Search engine optimization (SEO) is the process of affecting the visibility of a website or a web page in a search engine's "natural" or "organic" search results. In general, the earlier and more frequently a site appears in the search results list, the more visitors it will receive from the search engine's users. SEO may target different kinds of searches, including image search, local search, video search, academic search, news search and industry-specific vertical search engines.
A title tag tells both users and search engines what the topic of a particular page is. Ideally, you should create a unique title for each page on your site. Choose a title that effectively communicates the topic of the page's content. Each of your pages should ideally have a unique title tag, which helps Google know how the page is distinct from the others on your site. Titles can be both short and informative. If the title is too long, Google will show only a portion of it in the search result.
A page's description meta tag gives Google and other search engines a summary of what the page is about. Whereas a page's title may be a few words or a phrase, a page's description meta tag might be a sentence or two or a short paragraph. Write a description that would both inform and interest users if they saw your description meta tag as a snippet in a search result. Having a different description meta tag for each page helps both users and search engines, especially in searches where users may bring up multiple pages on your domain (e.g. searches using the site: operator).
Simple to understand URLs will convey content information easily. URLs with words that are relevant to your site's content and structure are friendlier for visitors navigating your site. Visitors remember them better and might be more willing to link to them.
Use a directory structure that organizes your content well and makes it easy for visitors to know where they're at on your site. Try using your directory structure to indicate the type of content found at that URL.
To prevent users from linking to one version of a URL and others linking to a different version (this could split the reputation of that content between the URLs), focus on using and referring to one URL in the structure and internal linking of your pages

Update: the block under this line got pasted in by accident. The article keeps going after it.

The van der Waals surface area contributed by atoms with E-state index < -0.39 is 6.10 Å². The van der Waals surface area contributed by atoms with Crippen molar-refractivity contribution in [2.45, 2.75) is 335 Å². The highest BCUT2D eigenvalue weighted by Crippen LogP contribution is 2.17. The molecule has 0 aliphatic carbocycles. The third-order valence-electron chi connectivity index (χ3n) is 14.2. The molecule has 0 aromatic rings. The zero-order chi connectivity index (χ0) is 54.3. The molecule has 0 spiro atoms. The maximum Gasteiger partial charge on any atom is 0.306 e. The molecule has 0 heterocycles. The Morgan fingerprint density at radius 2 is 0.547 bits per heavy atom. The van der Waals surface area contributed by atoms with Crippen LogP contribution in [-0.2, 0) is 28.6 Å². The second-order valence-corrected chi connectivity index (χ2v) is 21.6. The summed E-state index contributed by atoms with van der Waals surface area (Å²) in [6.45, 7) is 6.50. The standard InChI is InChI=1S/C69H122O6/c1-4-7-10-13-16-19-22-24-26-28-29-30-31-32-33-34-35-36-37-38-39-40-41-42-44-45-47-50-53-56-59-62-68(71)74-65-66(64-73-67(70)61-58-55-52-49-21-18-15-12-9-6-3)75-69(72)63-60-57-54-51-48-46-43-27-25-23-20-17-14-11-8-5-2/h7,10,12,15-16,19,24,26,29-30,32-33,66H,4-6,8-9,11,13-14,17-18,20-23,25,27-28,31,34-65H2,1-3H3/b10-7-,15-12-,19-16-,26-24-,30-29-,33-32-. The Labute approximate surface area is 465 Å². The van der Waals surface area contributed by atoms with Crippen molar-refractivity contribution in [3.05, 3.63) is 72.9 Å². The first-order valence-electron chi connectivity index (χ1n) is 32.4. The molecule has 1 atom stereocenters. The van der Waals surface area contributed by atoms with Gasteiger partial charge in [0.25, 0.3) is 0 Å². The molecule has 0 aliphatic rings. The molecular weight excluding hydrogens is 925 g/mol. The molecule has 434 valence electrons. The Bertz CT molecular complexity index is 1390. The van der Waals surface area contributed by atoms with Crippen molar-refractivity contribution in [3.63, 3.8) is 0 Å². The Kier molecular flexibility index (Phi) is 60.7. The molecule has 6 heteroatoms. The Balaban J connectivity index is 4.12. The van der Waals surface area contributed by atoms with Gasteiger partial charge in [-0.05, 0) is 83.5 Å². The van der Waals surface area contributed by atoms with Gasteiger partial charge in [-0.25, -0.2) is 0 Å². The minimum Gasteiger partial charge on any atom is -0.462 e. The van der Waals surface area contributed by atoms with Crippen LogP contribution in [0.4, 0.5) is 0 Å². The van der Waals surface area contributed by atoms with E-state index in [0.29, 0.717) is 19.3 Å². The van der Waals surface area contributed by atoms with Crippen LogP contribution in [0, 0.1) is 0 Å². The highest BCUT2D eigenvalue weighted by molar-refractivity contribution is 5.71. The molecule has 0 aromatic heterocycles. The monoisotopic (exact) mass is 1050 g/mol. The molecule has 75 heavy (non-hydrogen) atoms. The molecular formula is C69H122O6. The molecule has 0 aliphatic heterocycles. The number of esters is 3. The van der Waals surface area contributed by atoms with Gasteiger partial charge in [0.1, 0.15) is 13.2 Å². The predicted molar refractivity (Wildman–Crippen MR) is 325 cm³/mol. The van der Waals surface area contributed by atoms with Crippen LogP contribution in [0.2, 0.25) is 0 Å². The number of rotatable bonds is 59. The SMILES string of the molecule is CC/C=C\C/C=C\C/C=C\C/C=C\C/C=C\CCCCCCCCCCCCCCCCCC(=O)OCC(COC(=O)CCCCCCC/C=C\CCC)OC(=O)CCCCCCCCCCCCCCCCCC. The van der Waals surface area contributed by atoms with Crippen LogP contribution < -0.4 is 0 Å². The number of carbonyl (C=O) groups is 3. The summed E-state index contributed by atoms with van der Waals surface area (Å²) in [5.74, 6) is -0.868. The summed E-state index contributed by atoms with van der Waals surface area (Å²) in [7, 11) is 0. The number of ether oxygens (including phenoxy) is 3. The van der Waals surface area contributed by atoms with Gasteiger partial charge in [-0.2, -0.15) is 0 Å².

Write easy-to-read text. Users enjoy content that is well written and easy to follow.
Stay organized around the topic. It's always beneficial to organize your content so that visitors have a good sense of where one content topic begins and another ends. Breaking your content up into logical chunks or divisions helps users find the content they want faster.Create fresh, unique content. New content will not only keep your existing visitor base coming back, but also bring in new visitors. Create content primarily for your users, not search engines. Designing your site around your visitors' needs while making sure your site is easily accessible to search engines usually produces positive results.
Choose descriptive text. The anchor text you use for a link should provide at least a basic idea of what the page linked to is about. Aim for short but descriptive text-usually a few words or a short phrase. Format links so they're easy to spot. Making it easy for users to distinguish between regular text and the anchor text of your links. Your content becomes less useful if users miss the links or accidentally click them. Think about anchor text for internal links too. You may usually think about linking in terms of pointing to outside websites, but paying more attention to the anchor text used for internal links can help users and Google navigate your site better.
Use brief, but descriptive filenames and alt text. Like many of the other parts of the page targeted for optimization, file names and alt text (for ASCII languages) are best when they're short, but descriptive.
Supply alt text when using images as links. If you do decide to use an image as a link, filling out its alt text helps Google understand more about the page you're linking to. Imagine that you're writing anchor text for a text link.
Sites built around user interaction and sharing have made it easier to match interested groups of people up with relevant content. Reach out to those in your site's related community. Chances are, there are a number of sites that cover topic areas similar to yours. Opening up communication with these sites is usually beneficial. Hot topics in your niche or community could spark additional ideas for content or building a good community resource.
Analytics are a valuable source of insight for this. You can use these to: get insight into how users reach and behave on your site; discover the most popular content on your site; measure the impact of optimizations you make to your site.
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United States Provisional Patent Application No. 62/072,142. Optimization Media ™.
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